76 reasonable questions

The more I read by and about Jacques Ellul, the more I like. He was a contemporary of Marshall McLuhan and a predecessor of Neil Postman. He is as difficult to read as McLuhan, more philosophical than Postman, and more religious than either of them. He was also more of a technological determinist than either of them who was worried about the influence of technology on life, culture, and faith. I found his “76 reasonable questions” to ask about any technology to be intriguing, if not overwhelming. The vocational and moral questions are especially poignant. I retrieved this list from Dr. T. David Gordon’s website, where Gordon comments that the questions are “Interesting and helpful in their own right; if you pose them to an engineer, the result is as amusing as watching a cat chase its tail.” Be sure to check out many of the other links and papers on Gordon’s site.

What are its effects on the health of the planet and of the person?
Does it preserve or destroy biodiversity?
Does it preserve or reduce ecosystem integrity?
What are its effects on the land?
What are its effects on wildlife?
How much, and what kind of waste does it generate?
Does it incorporate the principles of ecological design?
Does it break the bond of renewal between humans and nature?
Does it preserve or reduce cultural diversity?
What is the totality of its effects, its “ecology”?

Does it serve community?
Does it empower community members?
How does it affect our perception of our needs?
Is it consistent with the creation of a communal, human economy?
What are its effects on relationships?
Does it undermine conviviality?
Does it undermine traditional forms of community?
How does it affect our way of seeing and experiencing the world?
Does it foster a diversity of forms of knowledge?
Does it build on, or contribute to, the renewal of traditional forms of knowledge?
Does it serve to commodity knowledge or relationships?
To what extent does it redefine reality?
Does it erase a sense of time and history?
What is its potential to become addictive?

What does it make?
Who does it benefit?
What is its purpose?
Where was it produced?
Where is it used?
Where must it go when it’s broken or obsolete?
How expensive is it?
Can it be repaired?
By an ordinary person?

What values does its use foster?
What is gained by its use?
What are its effects beyond its utility to the individual?
What is lost in using it?
What are its effects on the least advantaged in society?

How complicated is it?
What does it allow us to ignore?
To what extent does it distance agent from effect?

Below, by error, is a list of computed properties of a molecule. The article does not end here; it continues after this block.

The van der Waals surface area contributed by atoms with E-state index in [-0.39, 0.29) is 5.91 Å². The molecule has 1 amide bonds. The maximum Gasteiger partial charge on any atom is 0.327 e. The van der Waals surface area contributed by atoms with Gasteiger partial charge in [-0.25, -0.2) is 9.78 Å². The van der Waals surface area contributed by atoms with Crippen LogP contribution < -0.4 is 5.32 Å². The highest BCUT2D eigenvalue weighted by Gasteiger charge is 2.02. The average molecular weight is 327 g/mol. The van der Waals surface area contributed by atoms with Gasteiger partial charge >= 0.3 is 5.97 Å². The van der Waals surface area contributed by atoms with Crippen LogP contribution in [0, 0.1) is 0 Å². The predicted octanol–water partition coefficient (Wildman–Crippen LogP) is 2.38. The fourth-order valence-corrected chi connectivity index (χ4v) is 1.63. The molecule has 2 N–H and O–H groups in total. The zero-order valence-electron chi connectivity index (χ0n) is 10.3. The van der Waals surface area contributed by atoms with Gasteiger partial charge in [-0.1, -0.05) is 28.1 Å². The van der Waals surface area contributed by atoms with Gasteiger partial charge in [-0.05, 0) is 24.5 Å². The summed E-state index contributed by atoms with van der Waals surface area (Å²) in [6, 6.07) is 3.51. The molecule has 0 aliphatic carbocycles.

Can we assume personal, or communal responsibility for its effects?
Can its effects be directly apprehended?
What ancillary technologies does it require?
What behavior might it make possible in the future?
What other technologies might it make possible?
Does it alter our sense of time and relationships in ways conducive to nihilism?

What is its impact on craft?
Does it reduce, deaden, or enhance human creativity?
Is it the least imposing technology available for the task?
Does it replace, or does it aid human hands and human beings?
Can it be responsive to organic circumstance?
Does it depress or enhance the quality of goods?
Does it depress or enhance the meaning of work?

What aspect of the inner self does it reflect?
Does it express love?
Does it express rage?
What aspect of our past does it reflect?
Does it reflect cyclical or linear thinking?

Does it concentrate or equalize power?
Does it require, or institute a knowledge elite?
It is totalitarian?
Does it require a bureaucracy for its perpetuation?
What legal empowerments does it require?
Does it undermine traditional moral authority?
Does it require military defense?
Does it enhance, or serve military purposes?
How does it affect warfare?
Is it massifying?
Is it consistent with the creation of a global economy?
Does it empower transnational corporations?
What kind of capital does it require?

Is it ugly?
Does it cause ugliness?
What noise does it make?
What pace does it set?
How does it affect the quality of life (as distinct from the standard of living)?

3 thoughts on “76 reasonable questions

  1. I think most engineers would look at these questions as though they were written in Swahili. I am especially amused with the Aesthetic questions. I recall a recent discussion with fellow programmers on beauty involved in programing (re: Paul Graham's book and essay called "Painters and Hackers"). The discussion on beauty was almost incomprehensible to them. They thought Graham was basically crazy, and I found it extremely difficult to make any headway describing the beauty of a well-written program.I remember being struck by the beauty of some of the machines I saw in the 1876 Centennial Exhibit at the Smithsonian. We engineers have certainly lost that aspect of our vocation.

  2. Interesting, Brent! In addition to the aesthetic questions, I found the metaphysical ones fascinating and unique. Who thinks of metaphysical issues with technology? But it makes sense to at least consider.

  3. Absolutely. We engineers DON'T want to think about the metaphysical issues, or the ethical issues, surrounding the stuff we create. It may make us stop making, and no engineer can bear that!


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